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1 Why is the Development of Agricultural Input Markets Sluggish in Mozambique? Input Voucher Regional Workshop Lusaka - Zambia Emílio Tostão.

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Presentation on theme: "1 Why is the Development of Agricultural Input Markets Sluggish in Mozambique? Input Voucher Regional Workshop Lusaka - Zambia Emílio Tostão."— Presentation transcript:

1 1 Why is the Development of Agricultural Input Markets Sluggish in Mozambique? Input Voucher Regional Workshop Lusaka - Zambia Emílio Tostão

2 2 The Problem  Over 40% of children are malnourished  Over two thirds of Mozambicans live below the poverty line  Most of the poor live in rural areas rely on agriculture for work and income Ag. sector employs 80% of active population Contributes to 30% of the GDP

3 3 The Problem Cont...  Sustained agricultural growth is needed for reducing poverty and food insecurity  farmer’s access to and use of improved seeds needs to improve. Why?  Seeds are very important: they determine the biological yield frontier and the productivity of land, labor, and capital

4 4  drought and disease-resistant seeds can still help raise agricultural yields  But Mozambique has under-invested in its national seed system lose about $77 million annually (Rusike et al. 1997)  Lack of improved seeds means low yields, hunger and poverty across generations. The Problem Cont...

5 5 Context & Objectives  MDGs,  Maputo Declaration of 2003  Abuja Declaration on Fertilizer of 2006  Mozambique domestic PRS (PARPA’s I and II)  suggest a twin commitment to poverty alleviation and input market development.

6 6 Context & Objectives  The question is how to achieve the dual objective  Input vouchers have been used to market agricultural inputs in Mozambique  In the last six years, over 100,000 producers got seed worth about US950,000 via seed vouchers.  Previous work suggest that vouchers have offered little incentive to the formal seed sector

7 7 Context & Objectives  Several possible theoretical explanations for sluggish development of the formal seed sector  Empirical evidence using actual data on seed and sound statistical analytical methods is lacking.  The objective of this study is to estimate smallholders’ probability of purchasing maize seed where there are both emergency and commercial seed.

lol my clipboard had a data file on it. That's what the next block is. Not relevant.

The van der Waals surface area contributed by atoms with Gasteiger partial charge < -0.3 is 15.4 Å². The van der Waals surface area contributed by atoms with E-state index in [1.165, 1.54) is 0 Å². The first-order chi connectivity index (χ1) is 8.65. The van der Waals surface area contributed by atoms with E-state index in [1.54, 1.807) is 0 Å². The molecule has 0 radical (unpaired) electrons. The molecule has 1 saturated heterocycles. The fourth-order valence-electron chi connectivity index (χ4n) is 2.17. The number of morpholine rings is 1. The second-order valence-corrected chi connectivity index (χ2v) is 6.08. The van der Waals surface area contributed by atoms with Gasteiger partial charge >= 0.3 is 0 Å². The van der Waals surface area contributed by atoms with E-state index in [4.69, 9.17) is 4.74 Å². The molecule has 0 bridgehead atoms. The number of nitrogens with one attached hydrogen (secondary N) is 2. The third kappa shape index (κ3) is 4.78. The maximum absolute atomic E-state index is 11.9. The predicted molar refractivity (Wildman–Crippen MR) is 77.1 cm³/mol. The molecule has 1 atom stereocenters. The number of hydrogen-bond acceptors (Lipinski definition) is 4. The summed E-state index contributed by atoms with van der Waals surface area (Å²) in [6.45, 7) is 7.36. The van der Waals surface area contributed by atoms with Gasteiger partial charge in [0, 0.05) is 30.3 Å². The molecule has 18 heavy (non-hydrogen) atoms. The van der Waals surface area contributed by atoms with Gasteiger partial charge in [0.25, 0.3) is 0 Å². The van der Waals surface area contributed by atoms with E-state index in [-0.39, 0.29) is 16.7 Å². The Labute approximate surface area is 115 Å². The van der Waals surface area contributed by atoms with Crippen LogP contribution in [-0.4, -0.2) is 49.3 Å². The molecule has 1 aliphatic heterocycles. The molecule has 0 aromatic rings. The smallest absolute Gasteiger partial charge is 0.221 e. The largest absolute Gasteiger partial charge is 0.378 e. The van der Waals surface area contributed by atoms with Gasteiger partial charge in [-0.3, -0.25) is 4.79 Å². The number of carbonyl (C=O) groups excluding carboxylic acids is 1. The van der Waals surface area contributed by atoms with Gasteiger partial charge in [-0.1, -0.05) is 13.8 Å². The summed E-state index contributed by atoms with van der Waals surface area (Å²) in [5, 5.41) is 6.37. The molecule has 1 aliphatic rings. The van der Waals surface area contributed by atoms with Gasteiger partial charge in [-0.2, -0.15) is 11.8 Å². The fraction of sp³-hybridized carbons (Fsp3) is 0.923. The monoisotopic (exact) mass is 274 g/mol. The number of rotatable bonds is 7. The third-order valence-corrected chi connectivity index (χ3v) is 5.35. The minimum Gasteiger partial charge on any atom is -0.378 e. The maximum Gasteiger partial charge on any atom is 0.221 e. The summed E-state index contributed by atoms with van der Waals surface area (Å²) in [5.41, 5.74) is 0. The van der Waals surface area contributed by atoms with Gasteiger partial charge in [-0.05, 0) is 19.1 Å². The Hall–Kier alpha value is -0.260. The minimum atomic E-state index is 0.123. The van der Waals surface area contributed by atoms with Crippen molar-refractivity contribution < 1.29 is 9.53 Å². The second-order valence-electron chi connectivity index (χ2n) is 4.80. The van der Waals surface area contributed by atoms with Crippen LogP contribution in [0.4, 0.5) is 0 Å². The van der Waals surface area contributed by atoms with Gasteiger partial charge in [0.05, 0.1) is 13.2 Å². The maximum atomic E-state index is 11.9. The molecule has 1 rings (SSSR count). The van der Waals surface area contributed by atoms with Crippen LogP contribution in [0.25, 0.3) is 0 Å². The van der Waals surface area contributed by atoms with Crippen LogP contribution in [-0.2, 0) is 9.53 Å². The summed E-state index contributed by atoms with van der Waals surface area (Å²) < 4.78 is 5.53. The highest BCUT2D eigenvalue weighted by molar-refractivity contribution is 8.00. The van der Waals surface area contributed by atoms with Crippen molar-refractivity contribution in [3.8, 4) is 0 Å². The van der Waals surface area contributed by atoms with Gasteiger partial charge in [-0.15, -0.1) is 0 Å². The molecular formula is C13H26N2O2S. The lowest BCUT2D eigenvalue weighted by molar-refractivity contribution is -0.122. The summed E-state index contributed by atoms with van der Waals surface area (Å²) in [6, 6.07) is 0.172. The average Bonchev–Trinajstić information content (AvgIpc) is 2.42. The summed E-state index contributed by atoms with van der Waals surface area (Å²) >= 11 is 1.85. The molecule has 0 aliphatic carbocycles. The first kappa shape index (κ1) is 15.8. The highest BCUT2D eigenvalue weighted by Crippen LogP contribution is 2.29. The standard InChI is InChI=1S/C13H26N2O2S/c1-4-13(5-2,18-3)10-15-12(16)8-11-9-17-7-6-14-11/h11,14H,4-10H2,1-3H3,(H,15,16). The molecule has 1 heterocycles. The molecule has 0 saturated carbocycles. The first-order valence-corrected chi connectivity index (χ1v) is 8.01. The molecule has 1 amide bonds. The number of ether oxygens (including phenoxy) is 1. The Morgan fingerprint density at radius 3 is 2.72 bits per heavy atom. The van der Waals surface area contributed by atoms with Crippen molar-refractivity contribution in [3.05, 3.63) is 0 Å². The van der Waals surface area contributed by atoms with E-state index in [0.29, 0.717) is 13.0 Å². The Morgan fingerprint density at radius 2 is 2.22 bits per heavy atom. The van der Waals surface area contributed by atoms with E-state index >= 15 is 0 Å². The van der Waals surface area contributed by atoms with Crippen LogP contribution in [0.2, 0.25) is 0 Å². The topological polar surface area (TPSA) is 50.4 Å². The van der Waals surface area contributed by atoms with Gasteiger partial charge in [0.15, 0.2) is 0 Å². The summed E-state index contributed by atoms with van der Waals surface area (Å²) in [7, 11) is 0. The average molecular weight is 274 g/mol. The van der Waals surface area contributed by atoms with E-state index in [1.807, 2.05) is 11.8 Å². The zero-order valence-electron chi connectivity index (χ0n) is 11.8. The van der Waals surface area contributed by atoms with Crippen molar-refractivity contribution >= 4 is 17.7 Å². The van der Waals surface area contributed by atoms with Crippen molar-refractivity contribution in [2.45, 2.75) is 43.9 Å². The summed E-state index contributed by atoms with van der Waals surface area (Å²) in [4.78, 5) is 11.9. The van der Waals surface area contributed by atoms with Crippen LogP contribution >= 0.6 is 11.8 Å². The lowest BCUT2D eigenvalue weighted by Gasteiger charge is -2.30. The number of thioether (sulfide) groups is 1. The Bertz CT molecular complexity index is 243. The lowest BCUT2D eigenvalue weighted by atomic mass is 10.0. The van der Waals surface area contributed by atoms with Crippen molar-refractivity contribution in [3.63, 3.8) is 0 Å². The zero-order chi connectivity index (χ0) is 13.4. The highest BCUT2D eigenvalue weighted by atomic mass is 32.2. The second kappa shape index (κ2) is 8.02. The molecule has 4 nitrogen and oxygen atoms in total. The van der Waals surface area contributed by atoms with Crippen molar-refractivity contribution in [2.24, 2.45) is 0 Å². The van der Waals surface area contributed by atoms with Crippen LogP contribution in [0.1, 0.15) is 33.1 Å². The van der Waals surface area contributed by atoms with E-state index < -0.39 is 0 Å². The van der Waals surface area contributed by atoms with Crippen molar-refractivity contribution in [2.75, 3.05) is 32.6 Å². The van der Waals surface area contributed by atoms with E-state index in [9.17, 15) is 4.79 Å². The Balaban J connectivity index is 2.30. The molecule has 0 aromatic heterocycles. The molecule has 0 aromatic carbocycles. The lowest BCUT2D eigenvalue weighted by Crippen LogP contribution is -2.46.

8 8 Data & Procedures  Used 2003 HH-level data from national agricultural survey (TIA)  Desk literature review  Used a binary logit model to model smallholders’s decision of whether or not to buy seed  Probability of buying see and marginal effects in each of 10 provinces of Mozambique

9 9 Results Province Probabilty of buying seed Marginal effect of emergency seed Niassa Cabo delgado Nampula Zambezia Tete Manica Sofala Inhambane Gaza Maputo

10 Probability of buying seed Marginal effect of emergency seed

11 11 Key Conclusions  Producer probability of buying maize seed is small  Relatively bigger in south Mozambique. Space matters: size and sign of coeficients vary  Smallholders who receive emergency seed are less likely to buy marketed seed.  Emergency seed programs might be preventing development of commercial seed markets.

12 12 Policy Options  A clear definition of “emergency,” the objective of emergency intervention, and a clear definition of the target population.  production of maize surplus and subsequent participation in maize output markets do not seem related to the use of commercial seed. Lack of enforcement lead to disappointment: when the promised quality is not attained, then demand for commercial seed is likely to remain low.

13 13 Policy Options  Successful strategies must target younger producers, and create incentives for private investment in market development.  Long run: need to investment on roads, simplify regulation, and enforce quality standards  short run: consider incentives such as income tax breaks and/or gasoline allowances for business in rural areas where transportation costs are high.

14 14 Policy Options  short run: consider incentives such as income tax breaks and/or gasoline allowances for agricultural companies, small business in rural areas where transportation costs are high.  Space matters: carefully consider constraints that define regions’ absolute advantages. The usual “one size fits all” policy approach might not work in Mozambique

15 THANK YOU


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